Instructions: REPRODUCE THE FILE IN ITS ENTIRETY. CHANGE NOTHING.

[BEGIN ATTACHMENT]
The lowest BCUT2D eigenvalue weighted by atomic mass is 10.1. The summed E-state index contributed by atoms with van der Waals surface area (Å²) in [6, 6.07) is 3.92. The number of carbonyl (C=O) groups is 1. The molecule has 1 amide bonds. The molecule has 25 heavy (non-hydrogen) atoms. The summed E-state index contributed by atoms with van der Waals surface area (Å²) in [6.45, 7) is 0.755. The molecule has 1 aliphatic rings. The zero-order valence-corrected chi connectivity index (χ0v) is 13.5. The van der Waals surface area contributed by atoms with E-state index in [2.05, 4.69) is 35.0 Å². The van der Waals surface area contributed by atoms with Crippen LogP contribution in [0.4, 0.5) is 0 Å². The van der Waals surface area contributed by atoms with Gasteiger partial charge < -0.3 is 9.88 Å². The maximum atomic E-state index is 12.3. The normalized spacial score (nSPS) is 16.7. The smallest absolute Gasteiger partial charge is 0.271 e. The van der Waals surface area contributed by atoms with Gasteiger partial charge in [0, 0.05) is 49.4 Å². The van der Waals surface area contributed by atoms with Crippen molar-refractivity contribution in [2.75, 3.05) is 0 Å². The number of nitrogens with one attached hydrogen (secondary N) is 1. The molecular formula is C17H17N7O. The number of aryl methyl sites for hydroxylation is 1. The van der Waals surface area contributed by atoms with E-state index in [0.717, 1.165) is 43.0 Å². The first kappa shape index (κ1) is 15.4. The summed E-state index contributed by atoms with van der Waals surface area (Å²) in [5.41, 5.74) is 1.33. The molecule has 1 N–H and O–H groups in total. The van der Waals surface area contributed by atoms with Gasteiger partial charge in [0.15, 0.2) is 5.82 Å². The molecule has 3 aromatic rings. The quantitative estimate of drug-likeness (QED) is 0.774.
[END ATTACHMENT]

The lowest BCUT2D eigenvalue weighted by atomic mass is 10.1. The summed E-state index contributed by atoms with van der Waals surface area (Å²) in [6, 6.07) is 3.92. The number of carbonyl (C=O) groups is 1. The molecule has 1 amide bonds. The molecule has 25 heavy (non-hydrogen) atoms. The summed E-state index contributed by atoms with van der Waals surface area (Å²) in [6.45, 7) is 0.755. The molecule has 1 aliphatic rings. The zero-order valence-corrected chi connectivity index (χ0v) is 13.5. The van der Waals surface area contributed by atoms with E-state index in [2.05, 4.69) is 35.0 Å². The van der Waals surface area contributed by atoms with Crippen LogP contribution in [0.4, 0.5) is 0 Å². The van der Waals surface area contributed by atoms with Gasteiger partial charge < -0.3 is 9.88 Å². The maximum atomic E-state index is 12.3. The normalized spacial score (nSPS) is 16.7. The smallest absolute Gasteiger partial charge is 0.271 e. The van der Waals surface area contributed by atoms with Gasteiger partial charge in [0, 0.05) is 49.4 Å². The van der Waals surface area contributed by atoms with Crippen molar-refractivity contribution in [2.75, 3.05) is 0 Å². The number of nitrogens with one attached hydrogen (secondary N) is 1. The molecular formula is C17H17N7O. The number of aryl methyl sites for hydroxylation is 1. The van der Waals surface area contributed by atoms with E-state index in [0.717, 1.165) is 43.0 Å². The first kappa shape index (κ1) is 15.4. The summed E-state index contributed by atoms with van der Waals surface area (Å²) in [5.41, 5.74) is 1.33. The molecule has 1 N–H and O–H groups in total. The van der Waals surface area contributed by atoms with Gasteiger partial charge in [0.15, 0.2) is 5.82 Å². The molecule has 3 aromatic rings. The quantitative estimate of drug-likeness (QED) is 0.774.